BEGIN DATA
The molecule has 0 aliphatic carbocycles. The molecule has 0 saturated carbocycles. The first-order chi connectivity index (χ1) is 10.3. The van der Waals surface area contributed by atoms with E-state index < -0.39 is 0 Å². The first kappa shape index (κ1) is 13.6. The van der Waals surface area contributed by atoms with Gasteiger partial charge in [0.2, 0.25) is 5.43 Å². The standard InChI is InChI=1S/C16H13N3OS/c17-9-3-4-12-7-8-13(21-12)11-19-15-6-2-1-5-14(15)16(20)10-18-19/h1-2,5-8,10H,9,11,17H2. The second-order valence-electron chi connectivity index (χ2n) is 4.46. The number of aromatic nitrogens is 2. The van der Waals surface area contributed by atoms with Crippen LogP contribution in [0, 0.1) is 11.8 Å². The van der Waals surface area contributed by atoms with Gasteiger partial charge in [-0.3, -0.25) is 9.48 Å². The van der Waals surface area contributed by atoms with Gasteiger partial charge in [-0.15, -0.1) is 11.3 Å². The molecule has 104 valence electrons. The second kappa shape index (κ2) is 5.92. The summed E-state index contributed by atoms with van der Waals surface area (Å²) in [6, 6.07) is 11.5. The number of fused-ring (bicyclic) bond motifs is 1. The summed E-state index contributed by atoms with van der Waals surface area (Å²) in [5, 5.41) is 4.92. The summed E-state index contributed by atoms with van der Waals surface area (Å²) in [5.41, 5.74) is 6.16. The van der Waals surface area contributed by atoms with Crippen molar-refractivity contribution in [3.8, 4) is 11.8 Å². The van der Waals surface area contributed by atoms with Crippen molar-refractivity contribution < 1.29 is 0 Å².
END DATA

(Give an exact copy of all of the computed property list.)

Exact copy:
The molecule has 0 aliphatic carbocycles. The molecule has 0 saturated carbocycles. The first-order chi connectivity index (χ1) is 10.3. The van der Waals surface area contributed by atoms with E-state index < -0.39 is 0 Å². The first kappa shape index (κ1) is 13.6. The van der Waals surface area contributed by atoms with Gasteiger partial charge in [0.2, 0.25) is 5.43 Å². The standard InChI is InChI=1S/C16H13N3OS/c17-9-3-4-12-7-8-13(21-12)11-19-15-6-2-1-5-14(15)16(20)10-18-19/h1-2,5-8,10H,9,11,17H2. The second-order valence-electron chi connectivity index (χ2n) is 4.46. The number of aromatic nitrogens is 2. The van der Waals surface area contributed by atoms with Crippen LogP contribution in [0, 0.1) is 11.8 Å². The van der Waals surface area contributed by atoms with Gasteiger partial charge in [-0.3, -0.25) is 9.48 Å². The van der Waals surface area contributed by atoms with Gasteiger partial charge in [-0.15, -0.1) is 11.3 Å². The molecule has 104 valence electrons. The second kappa shape index (κ2) is 5.92. The summed E-state index contributed by atoms with van der Waals surface area (Å²) in [6, 6.07) is 11.5. The number of fused-ring (bicyclic) bond motifs is 1. The summed E-state index contributed by atoms with van der Waals surface area (Å²) in [5, 5.41) is 4.92. The summed E-state index contributed by atoms with van der Waals surface area (Å²) in [5.41, 5.74) is 6.16. The van der Waals surface area contributed by atoms with Crippen molar-refractivity contribution in [3.8, 4) is 11.8 Å². The van der Waals surface area contributed by atoms with Crippen molar-refractivity contribution < 1.29 is 0 Å².